But if the situation has improved, it should also reflect in how, for instance, the security plans for Ashura are executed. One would think that they should gradually be less intrusive and more open in terms of the ease with which the common citizens are able to join the ceremonies and rituals. I know little about these matters but think that it should be more discreet. Unlike justice, it may not all be seen to be done.

One major reason why I find this so-called ‘foolproof’ security a bit disturbing is that I have fond memories of how Muharram was observed in another world that, alas, is now dead. I was young in a Karachi where the night of the ninth Muharram in the old town presented the spectacle of sectarian togetherness. It used to be something that warms my heart in its recollection even now.

And this was not unusual in other cities and other places in South Asia. I also remember the Ashura procession of those times, when participation in it was a communal experience. There was this sense of freedom and liberation. We talk a lot, in Karachi, about reclaiming public spaces to bring citizens together and foster civic values. Muharram is one such occasion. Even if the past cannot be recaptured, we must sincerely aim to create a sense of peace and amity in the observance of our religious festivals.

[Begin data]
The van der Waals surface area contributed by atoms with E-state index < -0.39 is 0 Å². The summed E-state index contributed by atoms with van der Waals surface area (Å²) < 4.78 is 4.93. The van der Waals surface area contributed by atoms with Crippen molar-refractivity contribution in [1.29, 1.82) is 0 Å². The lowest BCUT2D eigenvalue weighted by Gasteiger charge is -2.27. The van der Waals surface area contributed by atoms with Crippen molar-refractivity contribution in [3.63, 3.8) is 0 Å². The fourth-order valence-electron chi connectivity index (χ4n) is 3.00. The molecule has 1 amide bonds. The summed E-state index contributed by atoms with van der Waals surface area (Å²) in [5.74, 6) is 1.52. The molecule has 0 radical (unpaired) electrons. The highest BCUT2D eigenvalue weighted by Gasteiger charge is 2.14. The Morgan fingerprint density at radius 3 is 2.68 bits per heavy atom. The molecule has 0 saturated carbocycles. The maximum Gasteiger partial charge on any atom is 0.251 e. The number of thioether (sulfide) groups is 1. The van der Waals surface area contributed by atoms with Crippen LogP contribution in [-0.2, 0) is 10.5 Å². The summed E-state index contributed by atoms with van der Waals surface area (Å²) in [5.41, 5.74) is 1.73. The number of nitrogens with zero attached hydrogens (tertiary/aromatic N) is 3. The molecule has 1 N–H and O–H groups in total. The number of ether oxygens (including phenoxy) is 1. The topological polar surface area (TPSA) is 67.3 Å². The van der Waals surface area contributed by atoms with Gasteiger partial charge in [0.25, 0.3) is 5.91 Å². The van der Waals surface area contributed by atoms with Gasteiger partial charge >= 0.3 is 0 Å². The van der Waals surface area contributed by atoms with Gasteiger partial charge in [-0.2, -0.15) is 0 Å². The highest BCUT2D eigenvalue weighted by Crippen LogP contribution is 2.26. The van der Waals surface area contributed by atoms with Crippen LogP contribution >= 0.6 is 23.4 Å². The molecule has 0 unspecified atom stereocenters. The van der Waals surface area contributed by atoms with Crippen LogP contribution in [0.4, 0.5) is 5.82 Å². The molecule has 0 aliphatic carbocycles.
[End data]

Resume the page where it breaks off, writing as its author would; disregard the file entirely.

Now, when I talk about the possible impact of such a show of force and authority in putting Muharram security together, I also have the everyday situation in mind. The thought that we have become a security rather than a welfare state has other implications. But security, in its more tangible form, is a problem that does not seem to concern our rulers.

Irrespective of what the threat perception may be, the security that ordinary citizens have to bear with is also very stringent and obstructive. And I am not talking about the security checks you have to go through when entering restricted or sensitive areas. I am referring to the security that creates a distance between the people and the rulers.

All you need to do is to go around the city and see how many uniformed and armed persons are guarding not places but people. This must be very unnerving for all sensible and sensitive citizens who are deprived of this protection. What I find ironic is that all senior police officers, who lead an outfit that is mean to protect the people, are accompanied by multiple mobiles of armed police guards. Private security is one growth industry that the government may claim credit for.

But what does the presence of so many armed guards, some of them not even in any uniform, out on the streets really mean? I leave this question for those in authority to ponder. Experts would tell you that it means more insecurity in society. Look at it as a sign that the rulers are losing their authority and their ability to govern. It should add to popular discontent and a sense of helplessness.

Finally, one should worry about the possession of weapons by so many low-paid functionaries in a society that is losing its equilibrium. Hence, the task of building peace and harmony in society is more urgent than any other.

The writer is a senior journalist.